Not that this is a surprise exactly. But hearing it from the psychologist, and seeing it in black and white in her reports......it seems to give it a sense of finality. She informed us during our meeting this afternoon that it's not a lifetime diagnosis -- she gave us this after observing both of them on 2 separate occasions, and on reports provided by both me and their teachers. Others may not concur with her findings. Even so, it's still hard to take.

We have the actual medical appointment at Kennedy Krieger next week, which will hopefully give us more answers, but it's more likely to create more questions. They will probably perform genetic testing (given that as twins they are both affected) and will probably give us their diagnosis (which will probably match the psychologist's).

But now I'm left to figure out why this happened (like I haven't been doing this for the last 5 months). A possibility I hadn't thought of before was a medication I took during their pregnancy in order to ensure I didn't have a Crohn's flare. It's a category D medication -- I was warned that risks during pregnancy were unknown. But it was believed to be safe -- certainly safer than me having a flare during the pregnancy. Now I'm not so sure.....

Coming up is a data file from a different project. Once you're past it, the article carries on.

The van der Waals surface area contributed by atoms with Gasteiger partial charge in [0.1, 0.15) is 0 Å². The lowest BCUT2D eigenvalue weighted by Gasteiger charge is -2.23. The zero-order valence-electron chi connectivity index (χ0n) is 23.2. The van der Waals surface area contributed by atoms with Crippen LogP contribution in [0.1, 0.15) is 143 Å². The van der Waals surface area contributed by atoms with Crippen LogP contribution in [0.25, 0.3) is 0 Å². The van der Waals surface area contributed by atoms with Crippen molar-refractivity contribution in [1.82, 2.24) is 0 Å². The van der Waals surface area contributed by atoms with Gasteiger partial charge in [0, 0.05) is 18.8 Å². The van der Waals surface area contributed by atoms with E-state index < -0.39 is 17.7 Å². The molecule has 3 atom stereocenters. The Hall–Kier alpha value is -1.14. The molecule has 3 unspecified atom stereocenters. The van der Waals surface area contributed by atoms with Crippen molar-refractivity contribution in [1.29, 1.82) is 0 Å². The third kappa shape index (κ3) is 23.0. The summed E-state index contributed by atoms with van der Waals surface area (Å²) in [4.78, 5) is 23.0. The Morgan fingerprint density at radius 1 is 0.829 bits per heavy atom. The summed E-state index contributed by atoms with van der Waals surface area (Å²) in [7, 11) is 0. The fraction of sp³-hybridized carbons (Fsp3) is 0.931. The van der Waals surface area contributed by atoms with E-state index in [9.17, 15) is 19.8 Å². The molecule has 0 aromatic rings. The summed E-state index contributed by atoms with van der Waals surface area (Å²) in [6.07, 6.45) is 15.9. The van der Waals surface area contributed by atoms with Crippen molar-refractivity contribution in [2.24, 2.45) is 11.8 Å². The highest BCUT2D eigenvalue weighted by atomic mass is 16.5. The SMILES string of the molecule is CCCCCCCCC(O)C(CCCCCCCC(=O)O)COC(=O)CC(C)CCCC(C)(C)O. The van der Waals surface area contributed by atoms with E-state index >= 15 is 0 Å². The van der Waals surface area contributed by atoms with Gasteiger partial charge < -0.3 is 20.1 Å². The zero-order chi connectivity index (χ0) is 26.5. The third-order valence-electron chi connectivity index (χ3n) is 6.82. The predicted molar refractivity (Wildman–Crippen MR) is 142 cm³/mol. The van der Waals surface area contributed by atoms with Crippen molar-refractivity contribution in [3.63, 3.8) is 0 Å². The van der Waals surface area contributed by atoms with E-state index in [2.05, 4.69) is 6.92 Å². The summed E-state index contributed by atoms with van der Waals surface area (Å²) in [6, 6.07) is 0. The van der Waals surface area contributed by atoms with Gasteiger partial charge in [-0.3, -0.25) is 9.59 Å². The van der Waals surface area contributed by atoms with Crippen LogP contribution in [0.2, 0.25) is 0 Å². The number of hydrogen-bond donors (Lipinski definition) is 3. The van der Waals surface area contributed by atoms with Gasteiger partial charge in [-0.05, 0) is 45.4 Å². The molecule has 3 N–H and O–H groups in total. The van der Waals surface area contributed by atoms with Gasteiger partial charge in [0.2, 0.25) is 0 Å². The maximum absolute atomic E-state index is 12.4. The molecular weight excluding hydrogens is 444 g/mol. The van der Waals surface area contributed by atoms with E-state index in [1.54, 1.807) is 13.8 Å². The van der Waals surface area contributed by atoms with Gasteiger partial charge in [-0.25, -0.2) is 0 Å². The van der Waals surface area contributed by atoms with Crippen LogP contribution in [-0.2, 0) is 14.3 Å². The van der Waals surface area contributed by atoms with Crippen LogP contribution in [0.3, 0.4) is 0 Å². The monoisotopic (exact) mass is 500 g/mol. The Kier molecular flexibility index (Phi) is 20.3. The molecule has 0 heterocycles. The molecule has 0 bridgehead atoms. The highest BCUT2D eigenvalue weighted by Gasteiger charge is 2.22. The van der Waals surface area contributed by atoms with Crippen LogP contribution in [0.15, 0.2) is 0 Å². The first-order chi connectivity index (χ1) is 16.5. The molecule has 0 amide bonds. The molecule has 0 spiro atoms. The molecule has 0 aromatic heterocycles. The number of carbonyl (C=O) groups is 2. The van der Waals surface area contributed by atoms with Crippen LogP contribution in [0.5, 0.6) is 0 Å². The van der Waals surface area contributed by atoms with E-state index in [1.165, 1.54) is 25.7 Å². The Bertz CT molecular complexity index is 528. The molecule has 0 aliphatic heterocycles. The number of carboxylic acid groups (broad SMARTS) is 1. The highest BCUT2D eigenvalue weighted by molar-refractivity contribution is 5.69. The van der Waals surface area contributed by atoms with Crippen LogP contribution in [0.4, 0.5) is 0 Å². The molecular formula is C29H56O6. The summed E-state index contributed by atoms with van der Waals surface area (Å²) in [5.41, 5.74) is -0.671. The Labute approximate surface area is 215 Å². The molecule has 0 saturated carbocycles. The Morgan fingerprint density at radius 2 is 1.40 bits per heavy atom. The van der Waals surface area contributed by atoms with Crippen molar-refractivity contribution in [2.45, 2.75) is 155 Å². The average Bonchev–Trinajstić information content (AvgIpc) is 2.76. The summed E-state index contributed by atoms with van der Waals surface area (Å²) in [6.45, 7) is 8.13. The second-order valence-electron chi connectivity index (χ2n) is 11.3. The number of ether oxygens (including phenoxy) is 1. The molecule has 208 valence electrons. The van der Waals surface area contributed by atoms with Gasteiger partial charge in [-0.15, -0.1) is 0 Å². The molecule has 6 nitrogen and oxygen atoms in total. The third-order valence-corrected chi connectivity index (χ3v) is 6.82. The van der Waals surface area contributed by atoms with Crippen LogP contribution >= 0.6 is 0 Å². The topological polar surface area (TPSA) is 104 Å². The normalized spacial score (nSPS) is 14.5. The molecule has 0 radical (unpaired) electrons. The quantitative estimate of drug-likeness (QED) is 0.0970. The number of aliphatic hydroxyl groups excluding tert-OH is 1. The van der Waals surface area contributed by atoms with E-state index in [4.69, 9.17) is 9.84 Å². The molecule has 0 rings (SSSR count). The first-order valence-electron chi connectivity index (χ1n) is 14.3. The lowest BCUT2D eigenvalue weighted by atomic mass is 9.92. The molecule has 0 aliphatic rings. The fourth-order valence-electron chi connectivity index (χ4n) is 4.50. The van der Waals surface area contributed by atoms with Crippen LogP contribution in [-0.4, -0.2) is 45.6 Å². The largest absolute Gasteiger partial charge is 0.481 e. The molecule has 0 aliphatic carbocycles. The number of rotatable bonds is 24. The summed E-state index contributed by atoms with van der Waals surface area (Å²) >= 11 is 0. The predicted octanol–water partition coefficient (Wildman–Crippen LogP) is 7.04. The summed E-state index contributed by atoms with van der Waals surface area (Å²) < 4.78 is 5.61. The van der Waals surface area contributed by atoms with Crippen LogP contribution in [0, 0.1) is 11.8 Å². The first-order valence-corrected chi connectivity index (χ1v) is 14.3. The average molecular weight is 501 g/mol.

Tuesday, August 18, 2009

Expect the worst, but hope for the best....

....That is often my philosophy. And not just in the context of things having to do with autism, but in general. Disappointment can be hard to take, but if you don't expect anything, then you won't be disappointed when things don't work out as anticipated.

It's so nice when things work out though.....

Yesterday, Rachel had her initial clinic visit with CSAAC. During this visit, they called her to the table several times and tested her with the trials. She responded really well, and didn't cause too much of a fuss. She liked her motivators/reinforcers that the team had pulled together for her. And she genuinely seemed to enjoy the positive accolades she was receiving for correctly doing the tasks. The purpose of this exercize was multi-fold -- this visit allowed her to be introduced to the members of her team. All of the techs as well as the teacher worked with her at the table while observed by the psychologist. Determinations were made as to her current level and abilities and likes and dislikes were glimpsed. Additionally, it allowed me to see what these trials are really about and how they work, something that I have observed through a 1-way window at the preschool she had been attending, but couldn't really see or hear what was going on, so it was educational for me too.